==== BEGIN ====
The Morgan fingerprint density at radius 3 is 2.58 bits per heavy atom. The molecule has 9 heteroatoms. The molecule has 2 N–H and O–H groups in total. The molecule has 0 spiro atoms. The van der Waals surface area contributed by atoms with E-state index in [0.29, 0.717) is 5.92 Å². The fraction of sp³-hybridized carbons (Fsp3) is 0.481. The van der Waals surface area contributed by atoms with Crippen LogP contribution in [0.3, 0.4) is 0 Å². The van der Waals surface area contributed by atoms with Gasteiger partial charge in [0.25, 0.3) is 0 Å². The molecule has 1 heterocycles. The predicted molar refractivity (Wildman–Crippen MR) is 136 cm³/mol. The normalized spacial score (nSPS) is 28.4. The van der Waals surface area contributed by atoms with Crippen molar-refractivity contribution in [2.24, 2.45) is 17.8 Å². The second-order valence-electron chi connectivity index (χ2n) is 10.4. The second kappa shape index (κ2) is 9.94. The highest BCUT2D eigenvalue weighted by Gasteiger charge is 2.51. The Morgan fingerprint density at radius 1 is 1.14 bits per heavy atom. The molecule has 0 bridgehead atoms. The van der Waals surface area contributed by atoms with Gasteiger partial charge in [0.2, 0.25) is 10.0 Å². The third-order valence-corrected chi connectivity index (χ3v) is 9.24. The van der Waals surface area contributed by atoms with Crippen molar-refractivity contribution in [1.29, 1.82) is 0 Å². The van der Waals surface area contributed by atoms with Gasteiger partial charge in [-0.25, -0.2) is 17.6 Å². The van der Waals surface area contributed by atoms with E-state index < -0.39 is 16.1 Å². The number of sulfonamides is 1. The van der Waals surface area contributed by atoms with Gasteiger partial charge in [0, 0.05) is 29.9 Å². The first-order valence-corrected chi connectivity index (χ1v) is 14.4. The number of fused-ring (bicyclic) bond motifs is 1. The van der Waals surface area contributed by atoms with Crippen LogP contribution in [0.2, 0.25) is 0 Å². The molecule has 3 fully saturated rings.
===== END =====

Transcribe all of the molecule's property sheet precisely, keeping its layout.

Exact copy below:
The Morgan fingerprint density at radius 3 is 2.58 bits per heavy atom. The molecule has 9 heteroatoms. The molecule has 2 N–H and O–H groups in total. The molecule has 0 spiro atoms. The van der Waals surface area contributed by atoms with E-state index in [0.29, 0.717) is 5.92 Å². The fraction of sp³-hybridized carbons (Fsp3) is 0.481. The van der Waals surface area contributed by atoms with Crippen LogP contribution in [0.3, 0.4) is 0 Å². The van der Waals surface area contributed by atoms with Gasteiger partial charge in [0.25, 0.3) is 0 Å². The molecule has 1 heterocycles. The predicted molar refractivity (Wildman–Crippen MR) is 136 cm³/mol. The normalized spacial score (nSPS) is 28.4. The van der Waals surface area contributed by atoms with Crippen molar-refractivity contribution in [2.24, 2.45) is 17.8 Å². The second-order valence-electron chi connectivity index (χ2n) is 10.4. The second kappa shape index (κ2) is 9.94. The highest BCUT2D eigenvalue weighted by Gasteiger charge is 2.51. The Morgan fingerprint density at radius 1 is 1.14 bits per heavy atom. The molecule has 0 bridgehead atoms. The van der Waals surface area contributed by atoms with Gasteiger partial charge in [0.2, 0.25) is 10.0 Å². The third-order valence-corrected chi connectivity index (χ3v) is 9.24. The van der Waals surface area contributed by atoms with Crippen molar-refractivity contribution in [1.29, 1.82) is 0 Å². The van der Waals surface area contributed by atoms with Gasteiger partial charge in [-0.25, -0.2) is 17.6 Å². The van der Waals surface area contributed by atoms with E-state index < -0.39 is 16.1 Å². The number of sulfonamides is 1. The van der Waals surface area contributed by atoms with Gasteiger partial charge in [0, 0.05) is 29.9 Å². The first-order valence-corrected chi connectivity index (χ1v) is 14.4. The number of fused-ring (bicyclic) bond motifs is 1. The van der Waals surface area contributed by atoms with Crippen LogP contribution in [0.2, 0.25) is 0 Å². The molecule has 3 fully saturated rings.